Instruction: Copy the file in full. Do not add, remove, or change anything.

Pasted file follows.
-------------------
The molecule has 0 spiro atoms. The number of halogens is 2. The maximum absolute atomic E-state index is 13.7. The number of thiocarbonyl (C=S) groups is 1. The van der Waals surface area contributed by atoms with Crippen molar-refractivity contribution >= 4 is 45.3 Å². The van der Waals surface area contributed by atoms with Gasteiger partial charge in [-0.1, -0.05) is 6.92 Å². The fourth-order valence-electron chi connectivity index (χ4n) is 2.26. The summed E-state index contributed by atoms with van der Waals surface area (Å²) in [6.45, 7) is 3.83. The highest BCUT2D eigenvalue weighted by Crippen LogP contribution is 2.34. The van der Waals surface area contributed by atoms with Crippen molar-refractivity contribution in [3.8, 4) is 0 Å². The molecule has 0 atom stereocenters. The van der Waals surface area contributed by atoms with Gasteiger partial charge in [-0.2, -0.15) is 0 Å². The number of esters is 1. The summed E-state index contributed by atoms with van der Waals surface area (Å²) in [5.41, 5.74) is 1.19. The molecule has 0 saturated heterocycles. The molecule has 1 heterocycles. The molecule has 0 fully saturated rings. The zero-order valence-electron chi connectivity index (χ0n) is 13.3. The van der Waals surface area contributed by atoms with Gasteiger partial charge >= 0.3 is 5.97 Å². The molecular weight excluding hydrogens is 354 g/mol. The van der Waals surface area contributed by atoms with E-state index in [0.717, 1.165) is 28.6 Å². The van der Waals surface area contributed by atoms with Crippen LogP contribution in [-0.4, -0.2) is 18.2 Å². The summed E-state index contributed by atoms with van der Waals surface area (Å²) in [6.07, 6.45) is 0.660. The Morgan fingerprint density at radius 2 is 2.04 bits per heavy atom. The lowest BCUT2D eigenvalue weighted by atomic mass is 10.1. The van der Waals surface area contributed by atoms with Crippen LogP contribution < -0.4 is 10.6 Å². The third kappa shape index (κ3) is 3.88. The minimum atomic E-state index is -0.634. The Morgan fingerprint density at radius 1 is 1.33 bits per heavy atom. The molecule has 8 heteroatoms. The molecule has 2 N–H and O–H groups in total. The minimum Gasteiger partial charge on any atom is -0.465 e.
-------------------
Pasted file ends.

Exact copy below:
The molecule has 0 spiro atoms. The number of halogens is 2. The maximum absolute atomic E-state index is 13.7. The number of thiocarbonyl (C=S) groups is 1. The van der Waals surface area contributed by atoms with Crippen molar-refractivity contribution >= 4 is 45.3 Å². The van der Waals surface area contributed by atoms with Gasteiger partial charge in [-0.1, -0.05) is 6.92 Å². The fourth-order valence-electron chi connectivity index (χ4n) is 2.26. The summed E-state index contributed by atoms with van der Waals surface area (Å²) in [6.45, 7) is 3.83. The highest BCUT2D eigenvalue weighted by Crippen LogP contribution is 2.34. The van der Waals surface area contributed by atoms with Crippen molar-refractivity contribution in [3.8, 4) is 0 Å². The molecule has 0 atom stereocenters. The van der Waals surface area contributed by atoms with Gasteiger partial charge in [-0.2, -0.15) is 0 Å². The number of esters is 1. The summed E-state index contributed by atoms with van der Waals surface area (Å²) in [5.41, 5.74) is 1.19. The molecule has 0 saturated heterocycles. The molecule has 1 heterocycles. The molecule has 0 fully saturated rings. The zero-order valence-electron chi connectivity index (χ0n) is 13.3. The van der Waals surface area contributed by atoms with Gasteiger partial charge >= 0.3 is 5.97 Å². The molecular weight excluding hydrogens is 354 g/mol. The van der Waals surface area contributed by atoms with E-state index in [0.717, 1.165) is 28.6 Å². The van der Waals surface area contributed by atoms with Crippen LogP contribution in [-0.4, -0.2) is 18.2 Å². The summed E-state index contributed by atoms with van der Waals surface area (Å²) in [6.07, 6.45) is 0.660. The Morgan fingerprint density at radius 2 is 2.04 bits per heavy atom. The lowest BCUT2D eigenvalue weighted by atomic mass is 10.1. The van der Waals surface area contributed by atoms with Crippen LogP contribution < -0.4 is 10.6 Å². The third kappa shape index (κ3) is 3.88. The minimum atomic E-state index is -0.634. The Morgan fingerprint density at radius 1 is 1.33 bits per heavy atom. The molecule has 8 heteroatoms. The molecule has 2 N–H and O–H groups in total. The minimum Gasteiger partial charge on any atom is -0.465 e.